Unpredictable displacements in the photocentre of an optical feed at the entrance slit of a spectrograph produce
corresponding barycentre offsets that impose limits to very high resolution schemes. These limitations not only apply to
direct light from a science object, but also light relayed via an optical fibre or image slicer. Several mitigation strategies
are in development or are currently in use, however these all have potentially restrictive idiosyncrasies.
An alternative approach is proposed to remove displacement effects from the spectra by nulling barycentre offsets.
Correction is achieved by time-integrating at the detector a sequence of multiple normal and 180-degree inverted images
of the input aperture, thus eliminating optical asymmetries about the axis of inversion, which is aligned orthogonal to the
spectral direction. The flip is generated with a path-length compensated, non-dispersive ‘reversion prism’, driven on a
high precision translation stage. The prism is periodically chopped in and out of the beam, and the resulting time-averaged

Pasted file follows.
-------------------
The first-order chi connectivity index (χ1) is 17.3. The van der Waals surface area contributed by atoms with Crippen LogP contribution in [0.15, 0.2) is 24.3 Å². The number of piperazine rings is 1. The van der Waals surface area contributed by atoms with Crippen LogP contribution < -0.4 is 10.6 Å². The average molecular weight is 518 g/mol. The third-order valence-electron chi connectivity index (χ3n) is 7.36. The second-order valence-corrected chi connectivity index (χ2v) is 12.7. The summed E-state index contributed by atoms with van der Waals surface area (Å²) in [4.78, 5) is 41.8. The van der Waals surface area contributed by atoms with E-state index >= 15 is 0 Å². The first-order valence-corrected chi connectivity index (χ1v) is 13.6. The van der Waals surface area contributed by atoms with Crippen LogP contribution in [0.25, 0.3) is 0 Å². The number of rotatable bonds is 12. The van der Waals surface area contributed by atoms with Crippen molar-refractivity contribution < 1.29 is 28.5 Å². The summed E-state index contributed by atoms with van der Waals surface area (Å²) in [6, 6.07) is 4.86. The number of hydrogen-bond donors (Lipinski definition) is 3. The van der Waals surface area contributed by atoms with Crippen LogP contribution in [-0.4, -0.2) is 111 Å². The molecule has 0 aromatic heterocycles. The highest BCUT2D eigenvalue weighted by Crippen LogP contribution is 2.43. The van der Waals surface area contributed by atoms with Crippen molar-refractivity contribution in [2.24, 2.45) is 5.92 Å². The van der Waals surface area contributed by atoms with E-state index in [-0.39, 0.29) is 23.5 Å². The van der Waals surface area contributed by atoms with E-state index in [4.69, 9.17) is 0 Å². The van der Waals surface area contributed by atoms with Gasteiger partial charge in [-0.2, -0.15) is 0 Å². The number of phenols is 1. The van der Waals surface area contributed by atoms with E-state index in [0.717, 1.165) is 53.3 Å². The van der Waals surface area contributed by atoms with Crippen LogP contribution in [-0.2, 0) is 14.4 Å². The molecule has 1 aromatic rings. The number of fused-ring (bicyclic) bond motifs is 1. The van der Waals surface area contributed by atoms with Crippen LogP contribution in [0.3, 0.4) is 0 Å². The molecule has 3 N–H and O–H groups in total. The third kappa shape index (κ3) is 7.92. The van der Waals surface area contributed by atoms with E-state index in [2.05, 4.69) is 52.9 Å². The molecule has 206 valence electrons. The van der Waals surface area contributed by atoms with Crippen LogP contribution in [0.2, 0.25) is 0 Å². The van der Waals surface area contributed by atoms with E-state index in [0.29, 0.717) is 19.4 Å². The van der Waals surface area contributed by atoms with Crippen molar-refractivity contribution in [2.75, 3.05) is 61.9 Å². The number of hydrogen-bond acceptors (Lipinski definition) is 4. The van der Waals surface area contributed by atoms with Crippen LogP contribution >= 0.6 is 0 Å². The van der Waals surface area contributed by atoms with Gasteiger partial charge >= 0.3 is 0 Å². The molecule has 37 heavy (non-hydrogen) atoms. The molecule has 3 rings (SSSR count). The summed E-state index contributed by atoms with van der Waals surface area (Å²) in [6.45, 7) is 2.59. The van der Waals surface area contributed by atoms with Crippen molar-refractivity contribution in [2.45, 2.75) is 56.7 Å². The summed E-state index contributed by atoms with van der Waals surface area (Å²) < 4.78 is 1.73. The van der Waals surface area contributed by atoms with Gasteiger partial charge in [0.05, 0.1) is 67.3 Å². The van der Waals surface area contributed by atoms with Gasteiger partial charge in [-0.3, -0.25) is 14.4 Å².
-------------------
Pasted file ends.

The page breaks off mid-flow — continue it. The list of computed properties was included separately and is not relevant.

image thus has an imposed central axis regardless of barycentre shifts.
The method works regardless of the specifics of the spectrograph feed (fibre, multiple fibres, slit, slicer etc.) With a
relatively simple and inexpensive scheme it should be possible to stabilise an image to better than one part in 104 potentially permitting detection down to cms-1 regimes.
The concept is currently at a very early stage of development, so this paper outlines the basic principles and details a
practical reversion component that is currently under development at Durham CfAI. There then follows a description of
how the component will be implemented in a laboratory prototype scheme. The paper concludes with a proposed test
plan and suggests the focus for future work.